India is now world's spam capital

Vidya S   New Delhi     Last Updated: February 7, 2017  | 10:27 IST
India is now world’s spam capital

INDIA has sealed the dubious distinction of being the world's top destination for spam, at a time when cyber criminals are again resorting to mediums such as adware and email spam for hacking, according to a study by American tech giant Cisco.

Eighty five per cent of emails in India are spam, the annual cyber security report said. Brazil comes in at the second spot with 57 per cent, followed by Mexico with 54 per cent spam.

Global spam volume has also surged to levels not seen since 2010. Spam accounts for 65 per cent of email, with eight to 10 per cent cited as malicious, the report said.

Adware or software that downloads advertising without user permission infected 75 per cent of business organisations that were investigated. The Cisco report assumes significance as it highlights vulnerabilities at a time when India is going in for a big push to digital transactions.

In October 2016, 32 lakh ATM cards in India belonging to major banks such as ICICI Bank and SBI were suspected to be hacked and had to be recalled.

Several victims reported unauthorised usage from China. Reports said the breach could have been because of a malware generated in Hitachi Payment Services, one of the largest providers of Point of Sale services, ATM machines and mobile transactions in India.

Highlighting the potential financial impact of attacks on businesses, the global report said, "After a security breach, over 50 per cent of organisations faced public scrutiny. Operations and finance systems were the most affected, followed by brand reputation and customer retention."

Over one-third of organizations that experienced a breach in 2016 reported substantial customer, opportunity and revenue loss of over 20 per cent. In 2016, hacking became more "corporate", with digitisation creating opportunities for cybercriminals.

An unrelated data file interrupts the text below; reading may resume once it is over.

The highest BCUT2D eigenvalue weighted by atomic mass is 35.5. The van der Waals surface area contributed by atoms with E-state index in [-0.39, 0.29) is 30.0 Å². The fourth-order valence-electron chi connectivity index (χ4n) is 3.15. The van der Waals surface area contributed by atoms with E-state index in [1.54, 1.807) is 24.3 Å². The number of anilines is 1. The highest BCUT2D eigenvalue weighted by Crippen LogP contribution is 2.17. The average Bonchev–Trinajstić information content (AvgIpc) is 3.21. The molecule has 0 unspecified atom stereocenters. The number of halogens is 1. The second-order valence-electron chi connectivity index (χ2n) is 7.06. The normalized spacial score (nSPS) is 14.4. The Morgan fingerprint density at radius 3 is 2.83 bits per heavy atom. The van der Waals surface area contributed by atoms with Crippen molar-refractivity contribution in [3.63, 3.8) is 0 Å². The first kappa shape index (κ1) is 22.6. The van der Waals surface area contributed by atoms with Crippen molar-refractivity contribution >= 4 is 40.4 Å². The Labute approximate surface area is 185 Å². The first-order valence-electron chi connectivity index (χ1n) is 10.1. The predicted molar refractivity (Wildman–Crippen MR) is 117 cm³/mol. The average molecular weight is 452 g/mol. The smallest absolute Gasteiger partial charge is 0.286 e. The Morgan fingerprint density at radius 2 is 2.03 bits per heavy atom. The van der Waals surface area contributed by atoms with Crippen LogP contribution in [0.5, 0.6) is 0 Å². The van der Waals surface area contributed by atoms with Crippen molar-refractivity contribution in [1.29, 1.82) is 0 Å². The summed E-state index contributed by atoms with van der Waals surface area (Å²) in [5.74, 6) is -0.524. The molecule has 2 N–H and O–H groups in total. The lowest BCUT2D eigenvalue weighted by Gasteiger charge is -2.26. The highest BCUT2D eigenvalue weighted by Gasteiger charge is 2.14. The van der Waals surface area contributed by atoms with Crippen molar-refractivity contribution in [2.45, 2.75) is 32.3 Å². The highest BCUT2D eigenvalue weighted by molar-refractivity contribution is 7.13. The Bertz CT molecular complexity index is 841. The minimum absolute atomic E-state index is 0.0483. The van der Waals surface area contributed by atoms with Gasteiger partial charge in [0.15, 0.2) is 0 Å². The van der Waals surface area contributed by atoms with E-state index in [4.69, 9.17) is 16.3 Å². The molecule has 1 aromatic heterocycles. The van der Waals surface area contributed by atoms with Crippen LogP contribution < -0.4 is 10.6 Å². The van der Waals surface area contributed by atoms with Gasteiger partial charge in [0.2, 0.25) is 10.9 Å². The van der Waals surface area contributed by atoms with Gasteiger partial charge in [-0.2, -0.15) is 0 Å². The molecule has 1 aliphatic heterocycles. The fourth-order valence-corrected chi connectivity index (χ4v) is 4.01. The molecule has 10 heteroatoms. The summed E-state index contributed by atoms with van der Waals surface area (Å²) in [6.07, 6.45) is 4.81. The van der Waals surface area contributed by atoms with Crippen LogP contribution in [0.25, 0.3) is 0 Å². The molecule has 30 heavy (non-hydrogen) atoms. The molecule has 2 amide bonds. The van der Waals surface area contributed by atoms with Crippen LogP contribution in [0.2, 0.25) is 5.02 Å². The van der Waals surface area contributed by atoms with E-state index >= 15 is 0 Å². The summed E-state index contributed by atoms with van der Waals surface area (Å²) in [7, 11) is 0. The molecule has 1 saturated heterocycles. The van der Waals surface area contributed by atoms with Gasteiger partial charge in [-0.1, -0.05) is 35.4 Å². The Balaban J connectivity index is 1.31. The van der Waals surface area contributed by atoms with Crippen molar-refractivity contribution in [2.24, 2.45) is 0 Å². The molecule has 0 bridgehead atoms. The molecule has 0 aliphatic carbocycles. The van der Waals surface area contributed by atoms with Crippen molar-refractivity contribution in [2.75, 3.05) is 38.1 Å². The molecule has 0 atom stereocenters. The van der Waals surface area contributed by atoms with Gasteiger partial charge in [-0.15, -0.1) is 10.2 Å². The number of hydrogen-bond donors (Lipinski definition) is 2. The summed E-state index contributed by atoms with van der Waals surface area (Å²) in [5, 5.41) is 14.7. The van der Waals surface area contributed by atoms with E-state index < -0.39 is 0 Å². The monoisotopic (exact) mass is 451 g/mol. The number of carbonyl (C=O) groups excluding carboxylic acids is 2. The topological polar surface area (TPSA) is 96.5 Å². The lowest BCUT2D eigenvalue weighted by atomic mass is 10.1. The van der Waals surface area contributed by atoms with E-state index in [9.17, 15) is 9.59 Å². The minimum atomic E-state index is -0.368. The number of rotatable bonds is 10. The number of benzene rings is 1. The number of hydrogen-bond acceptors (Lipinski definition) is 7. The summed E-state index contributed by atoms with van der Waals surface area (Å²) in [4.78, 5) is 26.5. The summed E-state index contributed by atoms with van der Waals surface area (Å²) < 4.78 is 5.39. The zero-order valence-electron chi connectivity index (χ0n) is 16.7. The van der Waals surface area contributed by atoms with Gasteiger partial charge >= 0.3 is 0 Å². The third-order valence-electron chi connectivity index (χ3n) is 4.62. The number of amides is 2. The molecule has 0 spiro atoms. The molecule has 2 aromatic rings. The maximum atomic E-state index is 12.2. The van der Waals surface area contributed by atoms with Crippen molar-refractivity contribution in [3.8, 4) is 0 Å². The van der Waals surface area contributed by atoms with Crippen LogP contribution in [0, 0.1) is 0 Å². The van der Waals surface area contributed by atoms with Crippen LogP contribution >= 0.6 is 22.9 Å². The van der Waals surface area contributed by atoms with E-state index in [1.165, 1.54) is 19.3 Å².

"Though attackers continue to leverage time-tested techniques, they also employ new approaches that mirror the "middle management" structure of their corporate targets. Certain malvertising campaigns employed brokers (or gates) that act as middle managers, masking malicious activity," it said.

Adversaries can then move with greater speed, maintain their operational space, and evade detection. Among employee introduced, thirdparty cloud applications, intended to open up new business opportunities and increase efficiencies, 27 per cent were identified as high risk and created significant security concerns.

The report said just 56 per cent of security alerts are investigated and less than half of legitimate alerts remediated. The Cisco report surveyed nearly 3,000 chief security officers and security operations leaders from 13 countries as part of the study. 

They attributed budget constraints, poor compatibility of systems, and a lack of trained talent as the biggest barriers to advancing their security postures.

Leaders also reveal that their security departments are increasingly complex environments with 65 percent of organizations using from six to more than 50 security products, increasing the potential for security effectiveness gaps.

The shortcomings leave gaps of time and space for attackers to utilise to their advantage, the report said. A bright spot was the drop in the use of large exploit kits or malware such as Angler, Nuclear and Neutrino, whose owners were brought down in 2016. But smaller players rushed in to fill the gap, it said.

 

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